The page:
Similarly, our health care professionals are dealing with extraordinary pressures as they are faced with the rationing of medical care of their patients. There is enormous stress on them as they face moral and ethical dilemmas. Governments attempting to address this situation are weighing in. A recent report in the New York Times documented that individual states in the United States are setting limits on access to life saving care. While driven by the intensity of the moment, the lack of medical resources for both patients and staff forces anguishing questions to be asked:
Who lives and who dies? Who is valuable and why?
Being faced with rationing care, for example, the Times reports that the state of Alabama’s plan designates that “severe or profound mental retardation” as well as “moderate to severe dementia” should be considered “unlikely candidates for ventilator support.” The dark history of Eugenics comes to mind. Similar sentiments are articulated by some in leadership in the United States about restarting the US economy to save some lives, while it is understood that others will perish as a consequence. Such statements are particularly egregious coming from the leadership of a nation formerly the beacon to guide the free world.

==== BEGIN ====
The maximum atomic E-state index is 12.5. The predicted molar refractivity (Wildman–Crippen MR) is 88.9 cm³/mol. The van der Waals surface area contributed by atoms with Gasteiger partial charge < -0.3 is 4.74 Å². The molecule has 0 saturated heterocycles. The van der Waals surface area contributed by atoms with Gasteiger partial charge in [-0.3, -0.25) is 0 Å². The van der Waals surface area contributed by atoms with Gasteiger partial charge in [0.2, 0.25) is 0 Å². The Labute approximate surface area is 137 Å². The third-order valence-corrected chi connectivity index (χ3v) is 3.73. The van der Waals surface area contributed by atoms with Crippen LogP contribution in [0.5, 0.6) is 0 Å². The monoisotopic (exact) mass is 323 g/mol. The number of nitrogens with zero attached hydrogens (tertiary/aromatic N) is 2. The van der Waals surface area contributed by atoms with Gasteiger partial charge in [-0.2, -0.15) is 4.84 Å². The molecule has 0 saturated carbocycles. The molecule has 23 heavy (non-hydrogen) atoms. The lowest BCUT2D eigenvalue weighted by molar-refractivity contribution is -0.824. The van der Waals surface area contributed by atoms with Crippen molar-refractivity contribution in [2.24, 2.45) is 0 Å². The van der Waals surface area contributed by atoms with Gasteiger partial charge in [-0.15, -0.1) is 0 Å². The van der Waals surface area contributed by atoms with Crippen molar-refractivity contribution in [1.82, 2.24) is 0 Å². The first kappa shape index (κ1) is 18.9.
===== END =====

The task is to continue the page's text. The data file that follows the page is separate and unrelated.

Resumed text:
These initiatives violate international law and international declarations of rights: The Convention on the Rights of Persons with Disabilities, The Universal Declaration of Human Rights which guarantees the right to healthcare, The International Covenant on Economic, Social and Cultural Rights which guarantees the right to the benefits of science. The floating of current ideas that ‘older persons’ might be sacrificed for the common good is in serious discussion by leadership.